"I have personally seen the bill of lading that is posted on the BBC website, and it is purely speculative," Wetangula told reporters after a meeting with Somali Foreign Minister Ali Jama Jangeli.

"That is the correct document but it was misinterpreted. The initials shown in that cargo manifest do not in any way show that the military cargo was destined for Southern Sudan," he said.

"This is our cargo, it is purely Kenyan. The initials shown as GOSS are misinterpreted to mean government of South Sudan," Wetangula said.

"I have been advised, and this is the government’s position, that it means General Ordnance Supply and Security. That is a code that is used by our department of defence," he explained.
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Toxic waste and possibly even nuclear waste is being dumped in the ocean off Somalia

Excerpt from Der Speigel's special report Monday, 06 October 2008 - Investigating the Faina - Looking for the Good Guys off the Somali Coast - By Clemens Höges, Uwe Klussmann and Horand Knaup; Translated from the German by Christopher Sultan:
The trail of this special freighter, which has had various names -- the Marabou, the Loverval and the Matina -- can be found in the databases of the International Maritime Organization (IMO). The Ukrainian ship is registered in Belize, but the official owner, a company called Waterlux AG, is registered in Panama. But the IMO lacks even a letterbox address for Waterlux. All it has is the address of a supposed subsidiary in Ukraine called Tomex. Tomex does exist, and its offices are in an elegant building in Odessa, but no one there is willing to discuss the Faina.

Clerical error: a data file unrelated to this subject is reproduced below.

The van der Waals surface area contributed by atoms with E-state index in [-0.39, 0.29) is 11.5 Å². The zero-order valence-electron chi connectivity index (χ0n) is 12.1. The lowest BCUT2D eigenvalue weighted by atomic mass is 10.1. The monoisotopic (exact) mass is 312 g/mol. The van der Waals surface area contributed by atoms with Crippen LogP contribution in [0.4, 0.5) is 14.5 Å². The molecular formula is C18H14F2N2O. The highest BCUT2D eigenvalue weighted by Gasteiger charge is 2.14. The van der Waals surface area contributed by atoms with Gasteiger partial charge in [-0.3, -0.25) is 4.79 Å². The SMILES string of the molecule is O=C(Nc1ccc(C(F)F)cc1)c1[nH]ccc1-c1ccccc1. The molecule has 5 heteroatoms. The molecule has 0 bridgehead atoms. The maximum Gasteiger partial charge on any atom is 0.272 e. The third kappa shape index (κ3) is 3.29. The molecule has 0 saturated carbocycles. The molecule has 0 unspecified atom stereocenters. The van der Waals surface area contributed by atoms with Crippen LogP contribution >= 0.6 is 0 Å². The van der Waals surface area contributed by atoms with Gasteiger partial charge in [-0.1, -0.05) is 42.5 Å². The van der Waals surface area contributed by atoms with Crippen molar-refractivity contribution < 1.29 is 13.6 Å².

All of this secretiveness would be unnecessary if the deal involving the Faina had been normal. However, the excessive caution would make sense if what Nina Karpacheva, the ombudswoman for the Ukrainian parliament, says is true. Karpacheva claims that the man behind the deal is Vadim A., a businessman from Odessa with an Israeli passport, excellent contacts within the government bureaucracy and an unsavory reputation as a juggler of businesses.

Both Karpacheva and Ukrainian Prime Minister Yulia Tymoshenko are calling for an investigation of the Faina affair. The fact that Tymoshenko has become involved is, perhaps, not surprising. She has long been engaged in political battle with President Viktor Yushchenko, whose supporters in the Ukrainian intelligence service, the SBU, have long lined their pockets by selling off the remains of the former Soviet arsenal throughout the world.

The Faina case could also prove to be an international embarrassment for Ukraine in other ways as well. Russia, its more powerful neighbor, has sent the frigate Neutrashimy ("The Fearless") toward Somalia because Ukraine has no ships suitable for such a mission. If the Russians can free the sailors and restore calm to the Horn of Africa, they will have managed to polish up their image in the wake of their invasion of Georgia, as well as to demonstrate who is in charge at home, in a realm that was once the Soviet Union.